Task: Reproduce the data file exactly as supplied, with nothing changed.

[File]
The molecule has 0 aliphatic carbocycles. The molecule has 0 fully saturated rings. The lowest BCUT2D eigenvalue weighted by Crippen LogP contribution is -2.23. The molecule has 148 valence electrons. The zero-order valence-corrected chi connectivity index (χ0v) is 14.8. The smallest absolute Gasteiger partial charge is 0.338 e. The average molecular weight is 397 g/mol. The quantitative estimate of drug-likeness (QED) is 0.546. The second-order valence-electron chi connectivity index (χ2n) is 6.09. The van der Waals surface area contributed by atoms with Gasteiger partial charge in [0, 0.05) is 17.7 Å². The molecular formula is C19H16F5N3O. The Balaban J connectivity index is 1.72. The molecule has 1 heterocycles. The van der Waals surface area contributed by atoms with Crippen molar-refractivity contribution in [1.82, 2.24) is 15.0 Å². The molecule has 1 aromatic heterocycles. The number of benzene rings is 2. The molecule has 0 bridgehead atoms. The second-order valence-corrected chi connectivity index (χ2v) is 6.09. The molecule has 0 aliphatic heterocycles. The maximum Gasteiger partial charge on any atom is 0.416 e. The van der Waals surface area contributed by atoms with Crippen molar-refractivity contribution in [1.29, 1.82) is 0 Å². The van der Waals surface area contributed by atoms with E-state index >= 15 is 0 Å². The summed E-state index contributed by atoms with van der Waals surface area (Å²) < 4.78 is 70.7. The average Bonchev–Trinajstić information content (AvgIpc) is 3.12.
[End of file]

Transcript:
The molecule has 0 aliphatic carbocycles. The molecule has 0 fully saturated rings. The lowest BCUT2D eigenvalue weighted by Crippen LogP contribution is -2.23. The molecule has 148 valence electrons. The zero-order valence-corrected chi connectivity index (χ0v) is 14.8. The smallest absolute Gasteiger partial charge is 0.338 e. The average molecular weight is 397 g/mol. The quantitative estimate of drug-likeness (QED) is 0.546. The second-order valence-electron chi connectivity index (χ2n) is 6.09. The van der Waals surface area contributed by atoms with Gasteiger partial charge in [0, 0.05) is 17.7 Å². The molecular formula is C19H16F5N3O. The Balaban J connectivity index is 1.72. The molecule has 1 heterocycles. The van der Waals surface area contributed by atoms with Crippen molar-refractivity contribution in [1.82, 2.24) is 15.0 Å². The molecule has 1 aromatic heterocycles. The number of benzene rings is 2. The molecule has 0 bridgehead atoms. The second-order valence-corrected chi connectivity index (χ2v) is 6.09. The molecule has 0 aliphatic heterocycles. The maximum Gasteiger partial charge on any atom is 0.416 e. The van der Waals surface area contributed by atoms with Crippen molar-refractivity contribution in [1.29, 1.82) is 0 Å². The van der Waals surface area contributed by atoms with E-state index >= 15 is 0 Å². The summed E-state index contributed by atoms with van der Waals surface area (Å²) < 4.78 is 70.7. The average Bonchev–Trinajstić information content (AvgIpc) is 3.12.